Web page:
We also find no error in the remand of the state-law claims against defendants in their official capacities. In Pennhurst, the Supreme Court held that the Eleventh Amendment bars pendent state-law claims from being brought in federal court against the state. The district court thus lacked jurisdiction to hear the state-law claims against defendants in their official capacity. It properly remanded these claims. Carnegie-Mellon University v. Cohill, 484 U.S. 343, 108 S.Ct. 614, 98 L.Ed.2d 720 (1988).
The Eleventh Amendment does not bar state-law actions against state officials in their individual capacity. Scheuer v. Rhodes, 416 U.S. 232, 237-38, 94 S.Ct. 1683, 1687, 40 L.Ed.2d 90 (1974); Spruytte v. Walters, 753 F.2d 498, 512-13 (6th Cir. 1985), cert. denied, 474 U.S. 1054, 106 S.Ct. 788, 88 L.Ed.2d 767 (1986). Nonetheless, once the state-law claims against defendants in their official capacity had been remanded to state court, the district court properly remanded the same state-law individual-capacity claims as well. Under 28 U.S.C. § 1367(c)(4), the district court may decline to exercise supplemental jurisdiction over a claim if, "in exceptional circumstances, there are . . . compelling reasons for declining jurisdiction."
We find such "exceptional circumstances" and "compelling reasons" here. Adjudicating state-law claims in federal court while identical claims are pending in state court would be a pointless waste of judicial resources. The district court's decision to dismiss the state-law claims entirely, rather than retain jurisdiction over the individual-capacity claims while the official-capacity claims were being adjudicated in state court, was within the court's discretion under 28 U.S.C. § 1367(c)(4).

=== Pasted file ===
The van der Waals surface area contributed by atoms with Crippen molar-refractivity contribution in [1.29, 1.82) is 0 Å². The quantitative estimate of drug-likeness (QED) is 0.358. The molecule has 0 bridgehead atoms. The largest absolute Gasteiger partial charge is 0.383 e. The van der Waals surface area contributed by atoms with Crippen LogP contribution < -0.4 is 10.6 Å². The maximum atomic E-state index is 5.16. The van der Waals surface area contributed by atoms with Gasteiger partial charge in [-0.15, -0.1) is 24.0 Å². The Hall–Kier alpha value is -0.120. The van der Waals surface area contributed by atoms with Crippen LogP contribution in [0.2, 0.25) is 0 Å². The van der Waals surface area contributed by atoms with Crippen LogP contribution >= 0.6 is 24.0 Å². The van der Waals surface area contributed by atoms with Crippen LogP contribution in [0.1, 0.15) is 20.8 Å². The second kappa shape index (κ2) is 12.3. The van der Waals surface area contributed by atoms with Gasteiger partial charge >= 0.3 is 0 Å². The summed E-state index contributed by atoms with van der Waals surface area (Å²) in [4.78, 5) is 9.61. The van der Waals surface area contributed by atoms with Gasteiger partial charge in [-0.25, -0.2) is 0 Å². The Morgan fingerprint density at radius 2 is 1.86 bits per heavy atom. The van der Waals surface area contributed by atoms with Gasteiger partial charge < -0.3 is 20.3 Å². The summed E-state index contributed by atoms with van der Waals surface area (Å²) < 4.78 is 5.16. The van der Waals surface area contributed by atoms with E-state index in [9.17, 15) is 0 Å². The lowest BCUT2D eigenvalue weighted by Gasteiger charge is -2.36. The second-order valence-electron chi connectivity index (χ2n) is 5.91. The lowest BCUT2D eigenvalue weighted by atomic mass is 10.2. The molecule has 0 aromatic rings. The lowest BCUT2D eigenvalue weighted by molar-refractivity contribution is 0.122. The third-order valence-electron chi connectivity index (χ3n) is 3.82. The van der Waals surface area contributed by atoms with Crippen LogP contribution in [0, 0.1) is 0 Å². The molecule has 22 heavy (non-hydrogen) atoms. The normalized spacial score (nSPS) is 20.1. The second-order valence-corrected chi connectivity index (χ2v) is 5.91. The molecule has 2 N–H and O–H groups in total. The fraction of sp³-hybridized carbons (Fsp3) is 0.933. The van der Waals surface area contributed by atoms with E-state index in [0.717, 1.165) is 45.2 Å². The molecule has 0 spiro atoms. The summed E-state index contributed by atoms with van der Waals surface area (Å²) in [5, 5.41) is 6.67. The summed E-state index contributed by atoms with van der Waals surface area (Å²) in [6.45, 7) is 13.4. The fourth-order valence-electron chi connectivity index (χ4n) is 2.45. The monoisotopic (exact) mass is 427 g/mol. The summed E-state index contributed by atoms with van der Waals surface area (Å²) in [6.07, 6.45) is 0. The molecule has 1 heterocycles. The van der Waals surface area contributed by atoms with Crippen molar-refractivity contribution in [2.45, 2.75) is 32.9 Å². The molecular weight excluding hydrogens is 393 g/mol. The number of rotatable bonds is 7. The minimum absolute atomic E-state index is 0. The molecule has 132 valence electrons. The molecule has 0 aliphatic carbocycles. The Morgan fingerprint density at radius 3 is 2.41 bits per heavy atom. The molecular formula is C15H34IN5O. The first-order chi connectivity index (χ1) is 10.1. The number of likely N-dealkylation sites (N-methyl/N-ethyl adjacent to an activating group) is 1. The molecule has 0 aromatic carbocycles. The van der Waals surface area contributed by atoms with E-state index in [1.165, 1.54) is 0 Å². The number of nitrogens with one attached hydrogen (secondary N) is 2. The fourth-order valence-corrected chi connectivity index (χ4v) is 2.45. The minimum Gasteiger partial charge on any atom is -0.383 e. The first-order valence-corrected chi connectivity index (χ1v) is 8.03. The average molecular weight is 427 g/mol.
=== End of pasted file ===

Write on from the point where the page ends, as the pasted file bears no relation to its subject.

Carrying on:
Although we agree with plaintiffs that the university's anti-solicitation policy as applied to newspapers with commercials violated plaintiffs' First Amendment right to free speech, we do not agree that defendants are liable for monetary damages or attorney's fees in their individual capacities. Defendants are protected from such a remedy by their qualified immunity as government officials.
A defense of qualified immunity can be overcome only if an objectively reasonable officer would know that his conduct was illegal given the facts available to him at the time of his action and the law that was clearly established at the time of the alleged illegal acts. Anderson v. Creighton, 483 U.S. 635, 640, 107 S.Ct. 3034, 3039, 97 L.Ed.2d 523 (1987); Harlow v. Fitzgerald, 457 U.S. 800, 818, 102 S.Ct. 2727, 2738, 73 L.Ed.2d 396 (1982). The University's Operating Letter 9.05 became effective on January 15, 1988. Shortly before this date, similar University regulations had been upheld by a district court in this circuit. Texas Review Society v. Cunningham, 659 F. Supp. 1239 (1987).